“This [retail] model could help save quite a lot of money… as start-ups usually do not have a sufficiently large budget to hire many people [to man a physical store],” said Ho. “We think this is the appropriate model for us as we have many products in the pipeline [requiring development costs].” 


Choosing vending machines as the main retail model, however, also has its own pros and cons.  

“The operation is totally different from running a physical store, and vending machines here only sell drinks or snacks so we don’t have any references to fall back on,” Ms. Hoi, commercial director of the company, remarks. “We have to find out everything about the business on our own, such as when to refill the stock and how to handle customers’ complaints.” 

Compared with other jurisdictions like Japan where a variety of products are available in vending machines the perception of the machines here is of receptacles for food and drinks.  

“One of the challenges in the beginning [of our operation] was to get permission from the venues for the set-up of our machines,” she notes. “Some might think vending machines are only soda machines, which are not high-class enough for their environment. We have to use our designs to convince them and explain how our machines can revolutionise the [souvenir] market.”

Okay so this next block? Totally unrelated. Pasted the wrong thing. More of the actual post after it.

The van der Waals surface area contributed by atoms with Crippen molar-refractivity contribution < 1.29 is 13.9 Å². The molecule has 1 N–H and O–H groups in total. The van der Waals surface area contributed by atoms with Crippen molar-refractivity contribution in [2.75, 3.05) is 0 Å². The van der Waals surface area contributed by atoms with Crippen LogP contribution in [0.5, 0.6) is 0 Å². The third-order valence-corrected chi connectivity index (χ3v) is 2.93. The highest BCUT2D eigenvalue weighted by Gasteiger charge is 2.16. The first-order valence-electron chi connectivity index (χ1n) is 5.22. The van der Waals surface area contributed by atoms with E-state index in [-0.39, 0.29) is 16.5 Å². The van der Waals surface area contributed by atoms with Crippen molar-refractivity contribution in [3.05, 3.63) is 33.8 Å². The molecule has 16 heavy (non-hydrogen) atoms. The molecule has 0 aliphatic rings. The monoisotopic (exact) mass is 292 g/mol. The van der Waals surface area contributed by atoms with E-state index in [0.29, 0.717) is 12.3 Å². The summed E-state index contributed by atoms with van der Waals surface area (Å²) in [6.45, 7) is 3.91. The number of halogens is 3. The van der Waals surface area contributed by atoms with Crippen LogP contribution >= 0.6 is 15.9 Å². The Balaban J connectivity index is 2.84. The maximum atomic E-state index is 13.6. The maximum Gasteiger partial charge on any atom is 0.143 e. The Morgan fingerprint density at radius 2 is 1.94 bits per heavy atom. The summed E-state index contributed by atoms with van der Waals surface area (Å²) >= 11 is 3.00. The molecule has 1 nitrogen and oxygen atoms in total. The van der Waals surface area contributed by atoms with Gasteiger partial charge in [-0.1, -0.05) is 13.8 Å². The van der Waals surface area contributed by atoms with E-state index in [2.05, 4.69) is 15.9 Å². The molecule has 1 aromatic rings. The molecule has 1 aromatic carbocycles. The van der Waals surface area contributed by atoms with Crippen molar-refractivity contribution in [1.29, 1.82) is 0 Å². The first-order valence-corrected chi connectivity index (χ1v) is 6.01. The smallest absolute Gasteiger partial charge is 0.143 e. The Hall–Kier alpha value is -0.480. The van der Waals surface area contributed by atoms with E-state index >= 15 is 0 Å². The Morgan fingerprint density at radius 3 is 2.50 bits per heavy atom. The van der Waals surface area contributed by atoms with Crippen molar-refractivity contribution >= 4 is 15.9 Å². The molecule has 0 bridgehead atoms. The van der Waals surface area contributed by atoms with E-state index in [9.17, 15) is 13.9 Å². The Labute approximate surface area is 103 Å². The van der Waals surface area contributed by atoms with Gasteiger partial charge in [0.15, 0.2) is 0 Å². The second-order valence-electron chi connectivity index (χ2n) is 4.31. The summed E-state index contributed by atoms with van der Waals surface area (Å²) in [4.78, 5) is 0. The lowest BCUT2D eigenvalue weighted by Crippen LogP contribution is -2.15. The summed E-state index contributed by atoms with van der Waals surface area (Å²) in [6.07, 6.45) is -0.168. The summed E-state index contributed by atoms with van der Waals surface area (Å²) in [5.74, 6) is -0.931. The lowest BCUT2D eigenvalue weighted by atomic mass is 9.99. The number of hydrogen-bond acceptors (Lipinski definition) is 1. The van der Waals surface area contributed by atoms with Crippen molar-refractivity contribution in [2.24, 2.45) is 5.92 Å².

The company now has 20 vending machines located around town, including Macau Tower, Macau International Airport, resorts like Studio City Macau, Broadway Macau, and some budget hotels like Asia Boutique Inn in Taipa. Visitors can also find ‘Meet’ products at a number of retail points in the city’s shopping malls like The Venetian Macao. The price of their products – including keychains, stationery and postcards – ranges from MOP10 (US$1.25) to MOP75. 

“I’m aware that a simple keychain in the shape of the Ruins of St. Paul’s may cost some MOP80 in the market, which simply doesn’t make sense,” says Ms. Hoi. “If the pricing of our products is set too high, [tourists] won’t buy many to share with their families and friends. The money we’ve saved by using vending machines doesn’t mean we earn more; we use the money to improve our products and set the price range at a reasonable level.”  

Better than expected